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Jo Caird: Why Society Needs to Put Disability in the Spotlight

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There are plenty of reasons to champion disability theatre and the inclusion of deaf and disabled artists in mainstream theatre practice. From the importance of equality of access to artistic professions; to the benefits that involvement in the arts can bring to deaf and disabled people; to the fact that wider audiences are currently missing out on the wealth of talent within the UK's disability arts community because so little of this work and so few of these artists ever break into the mainstream: as far as I'm concerned, it's a no-brainer.

Recent events, however, have thrown up another reason why we should all be paying more heed to disability theatre – one that has ramifications far beyond the theatre world.

Last week, the comedian Ricky Gervais found himself at the centre of a media storm following his use of the word 'mong' on Twitter. When people called him on it, having found the word offensive because of its history as a demeaning term for people with Down's Syndrome, Gervais claimed that 'mong' now means 'idiot' and nothing more and refused to apologise or stop using the word. Eventually, after a conversation with disability campaigner Nicola Clark (whose blog post on the subject you can read here), in which she described how her disabled daughters have had the word 'mong' directed at them as an insult and how hurtful it is when it happens, Gervais apologised and admitted he'd be naïve. Not, however, before thousands of people on Twitter spent several days throwing offensive, disablist language around the internet, supposedly in Gervais's defence. It was not a pretty sight.

The most troubling aspect of the whole episode is that it reveals how discriminatory attitudes to disabled people are simmering beneath the surface of our supposedly fair and open society. This won't be news to many disabled people, I imagine, some of whom report encountering abuse on a depressingly frequent basis, but it's an unpleasant wake-up call for those of us who naively assume that generally, people are decent to one another and that hate of this kind is rare.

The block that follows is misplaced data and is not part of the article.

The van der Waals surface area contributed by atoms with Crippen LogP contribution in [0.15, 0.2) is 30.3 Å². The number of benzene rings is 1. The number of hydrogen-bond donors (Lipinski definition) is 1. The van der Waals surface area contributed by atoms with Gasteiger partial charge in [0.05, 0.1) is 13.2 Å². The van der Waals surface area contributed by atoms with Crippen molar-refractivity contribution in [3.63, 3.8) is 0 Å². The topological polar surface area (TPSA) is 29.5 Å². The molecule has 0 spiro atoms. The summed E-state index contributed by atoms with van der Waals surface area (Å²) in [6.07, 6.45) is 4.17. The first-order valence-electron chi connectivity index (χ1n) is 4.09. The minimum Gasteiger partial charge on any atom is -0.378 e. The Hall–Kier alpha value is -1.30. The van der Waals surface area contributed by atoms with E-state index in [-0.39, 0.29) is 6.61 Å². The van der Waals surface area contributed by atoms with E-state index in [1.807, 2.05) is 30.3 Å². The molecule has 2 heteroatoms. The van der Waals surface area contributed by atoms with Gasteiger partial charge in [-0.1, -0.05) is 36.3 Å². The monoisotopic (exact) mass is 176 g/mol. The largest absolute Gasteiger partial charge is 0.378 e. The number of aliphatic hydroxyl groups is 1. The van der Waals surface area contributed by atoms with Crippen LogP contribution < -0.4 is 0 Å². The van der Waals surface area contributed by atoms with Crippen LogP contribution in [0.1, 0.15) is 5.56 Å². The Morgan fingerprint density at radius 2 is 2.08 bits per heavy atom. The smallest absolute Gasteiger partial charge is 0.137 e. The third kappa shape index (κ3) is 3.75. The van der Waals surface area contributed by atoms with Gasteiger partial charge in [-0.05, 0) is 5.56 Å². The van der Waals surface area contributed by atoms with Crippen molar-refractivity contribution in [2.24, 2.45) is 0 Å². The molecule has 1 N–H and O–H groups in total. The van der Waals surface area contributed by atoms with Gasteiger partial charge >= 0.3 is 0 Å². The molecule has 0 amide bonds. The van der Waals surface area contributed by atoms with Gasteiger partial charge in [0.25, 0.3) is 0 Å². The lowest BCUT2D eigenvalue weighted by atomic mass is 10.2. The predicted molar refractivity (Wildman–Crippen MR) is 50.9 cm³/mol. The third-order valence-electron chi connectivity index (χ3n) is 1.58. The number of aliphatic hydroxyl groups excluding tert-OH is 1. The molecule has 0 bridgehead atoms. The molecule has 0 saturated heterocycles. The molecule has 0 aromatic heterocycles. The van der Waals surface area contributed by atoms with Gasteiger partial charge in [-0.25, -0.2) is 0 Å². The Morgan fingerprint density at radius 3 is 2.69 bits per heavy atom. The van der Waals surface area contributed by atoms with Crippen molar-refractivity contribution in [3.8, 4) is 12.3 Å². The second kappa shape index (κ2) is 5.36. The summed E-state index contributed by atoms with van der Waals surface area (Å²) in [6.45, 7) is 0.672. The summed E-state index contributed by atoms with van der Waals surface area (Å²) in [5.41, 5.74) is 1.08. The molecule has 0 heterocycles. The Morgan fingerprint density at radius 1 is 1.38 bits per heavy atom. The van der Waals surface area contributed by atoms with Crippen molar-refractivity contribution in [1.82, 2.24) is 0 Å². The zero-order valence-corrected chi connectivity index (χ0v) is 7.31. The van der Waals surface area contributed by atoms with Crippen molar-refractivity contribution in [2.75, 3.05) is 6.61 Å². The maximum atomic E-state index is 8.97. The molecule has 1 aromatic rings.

Which is where disability theatre comes in. Discriminatory attitudes persist because a lack of visibility for the discriminated against group fosters a scenario where misunderstanding prospers and hateful views remain unchallenged. Some commentators suggest that the government's current rhetoric and policies around disability and the benefits system is actually making things worse, implicitly condoning disablist attitudes by painting disabled people as scroungers.

Whether or not this is the case – and the blog I link to above raised plenty of debate on the matter – we're in an undeniably sorry state in terms of media and artistic representation of disabled people, with eight million people living with disabilities in the UK whose stories are largely ignored by mainstream drama. Disability theatre – and its natural legacy, the opening up of the world of television to disabled actors who've been able to access top class training opportunities and professional experience via the UK's leading disabled and disabled-led theatre companies – has a crucial role to play in increasing the visibility of disabled people in British society.

Changing long-held views is not an easy course, and progress is painfully slow, but I firmly believe that every time a disabled-led company receives good notices in the national press – as with Graeae's Reasons to be Cheerful last year – or a deaf or disabled actor appears in a mainstream show – a recent example being Nabil Shaban's assured performance as Constantius in Emperor and Galilean at the National Theatre this summer – a few more people's eyes are opened to the idiocy of discrimination and society gradually benefits. And in the meantime, of course, audiences are treated to fantastic theatre.


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